Flixster is already installed on 35 million iPhones, BlackBerrys and other mobile devices. It offers an array of listings, photos, trailers and reviews from its subsidiary, Rotten Tomatoes.
With the deal announced Wednesday, Warner Bros. hopes to latch onto Flixster’s popularity to help it launch a system for storing movie purchases on distant servers known as the cloud. Such a system will let people watch movies they’ve bought on any device, regardless of the format.
The system, called UltraViolet, is set to launch in the U.S. this year as studios try to boost sales of digital movies to offset falling revenue from physical discs.
Thomas Gewecke, president of Warner Bros. Digital Distribution, said it will be important to give the digital movie plan a head start by having it promoted on a popular movie-search service _ the San Francisco-based Flixster.
“We think it creates a really interesting opportunity on a global basis to put information about movie ownership right at the fingertips of people when they’re thinking about movies, searching for movies and deciding what to do this weekend,” he said.
Although sales of Blu-ray discs are rising, the increases aren’t enough to make up for reductions in DVD revenue. Revenue from physical packaged home movies fell 20 percent in the first three months of the year to nearly $2.1 billion, according to the Digital Entertainment Group, a trade association. Meanwhile, revenue from digital downloads rose 10 percent to just $141 million.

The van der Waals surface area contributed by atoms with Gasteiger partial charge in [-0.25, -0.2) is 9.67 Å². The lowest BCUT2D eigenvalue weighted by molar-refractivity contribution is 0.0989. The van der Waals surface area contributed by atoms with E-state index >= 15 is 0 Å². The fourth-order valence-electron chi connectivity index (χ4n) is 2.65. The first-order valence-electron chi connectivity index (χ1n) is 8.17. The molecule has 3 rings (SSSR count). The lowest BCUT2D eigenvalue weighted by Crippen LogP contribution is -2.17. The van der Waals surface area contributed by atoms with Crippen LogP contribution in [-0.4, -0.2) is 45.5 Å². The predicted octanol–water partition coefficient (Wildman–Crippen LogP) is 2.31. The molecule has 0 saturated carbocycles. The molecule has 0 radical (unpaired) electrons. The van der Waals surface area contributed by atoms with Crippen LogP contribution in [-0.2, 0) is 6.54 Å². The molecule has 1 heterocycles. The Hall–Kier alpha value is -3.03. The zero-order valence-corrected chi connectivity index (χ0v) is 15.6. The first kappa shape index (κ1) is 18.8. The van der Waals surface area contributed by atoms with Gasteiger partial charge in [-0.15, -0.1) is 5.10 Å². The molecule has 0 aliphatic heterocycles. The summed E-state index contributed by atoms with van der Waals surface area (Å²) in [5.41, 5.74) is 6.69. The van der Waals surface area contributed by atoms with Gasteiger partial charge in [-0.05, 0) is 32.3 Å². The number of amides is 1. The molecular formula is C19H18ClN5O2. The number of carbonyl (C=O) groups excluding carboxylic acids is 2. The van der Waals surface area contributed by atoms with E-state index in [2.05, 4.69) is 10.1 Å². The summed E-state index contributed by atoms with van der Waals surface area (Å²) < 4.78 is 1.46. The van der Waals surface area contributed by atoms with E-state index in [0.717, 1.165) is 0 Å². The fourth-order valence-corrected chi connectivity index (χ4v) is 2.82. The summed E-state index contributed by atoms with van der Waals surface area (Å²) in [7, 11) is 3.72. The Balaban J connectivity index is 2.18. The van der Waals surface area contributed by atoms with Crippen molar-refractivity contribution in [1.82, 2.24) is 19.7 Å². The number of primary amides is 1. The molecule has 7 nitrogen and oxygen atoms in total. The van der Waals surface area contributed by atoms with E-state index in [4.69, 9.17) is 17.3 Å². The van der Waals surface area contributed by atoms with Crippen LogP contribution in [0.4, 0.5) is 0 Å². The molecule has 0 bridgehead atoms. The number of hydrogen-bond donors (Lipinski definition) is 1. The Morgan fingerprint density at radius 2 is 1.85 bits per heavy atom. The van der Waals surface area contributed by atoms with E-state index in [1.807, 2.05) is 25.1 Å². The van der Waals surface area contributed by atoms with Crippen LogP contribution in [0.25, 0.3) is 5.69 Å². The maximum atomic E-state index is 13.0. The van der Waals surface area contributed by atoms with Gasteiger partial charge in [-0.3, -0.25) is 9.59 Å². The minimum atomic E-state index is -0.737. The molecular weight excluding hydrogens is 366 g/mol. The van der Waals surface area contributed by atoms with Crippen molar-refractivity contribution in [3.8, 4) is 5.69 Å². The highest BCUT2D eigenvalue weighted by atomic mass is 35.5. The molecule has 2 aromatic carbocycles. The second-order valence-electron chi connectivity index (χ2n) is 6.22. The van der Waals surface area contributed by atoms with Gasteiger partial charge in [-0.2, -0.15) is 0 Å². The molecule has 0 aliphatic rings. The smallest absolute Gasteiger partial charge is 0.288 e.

People are hesitant to buy movies online because they fear they won’t be able to play them where they want _ either on the big screen in their living room or on mobile devices on the go. Transferring files between devices is a cumbersome task.
“It should be so convenient, so easy and so powerful to own a piece of content in the digital world, and today I don’t think it lives up to any of those adjectives,” said Flixster co-founder and CEO Joe Greenstein, who is staying on with about 60 other employees under Warner Bros.
UltraViolet has been in development for three years and is backed by major movie studios and technology companies. The Walt Disney Co. and Apple Inc. are holdouts, so iTunes movie purchases and Disney movies won’t be accessible, at least initially.
Participating companies include Time Warner Inc. and Viacom Inc.’s Paramount.
They plan to affix DVDs and Blu-ray discs with an UltraViolet logo to indicate that those purchases will be registered in the cloud. In theory, people could buy a disc, leave it in the shrink wrap, and then watch the movie through their home set-top box because the purchase had already been registered.
Although the studios want to launch UltraViolet this year, partnerships between studios, cable TV companies, electronics retailers and device makers have yet to be announced.
Greenstein didn’t offer a timeline for when new functions on Flixster would be ready. Terms of the deal were not disclosed.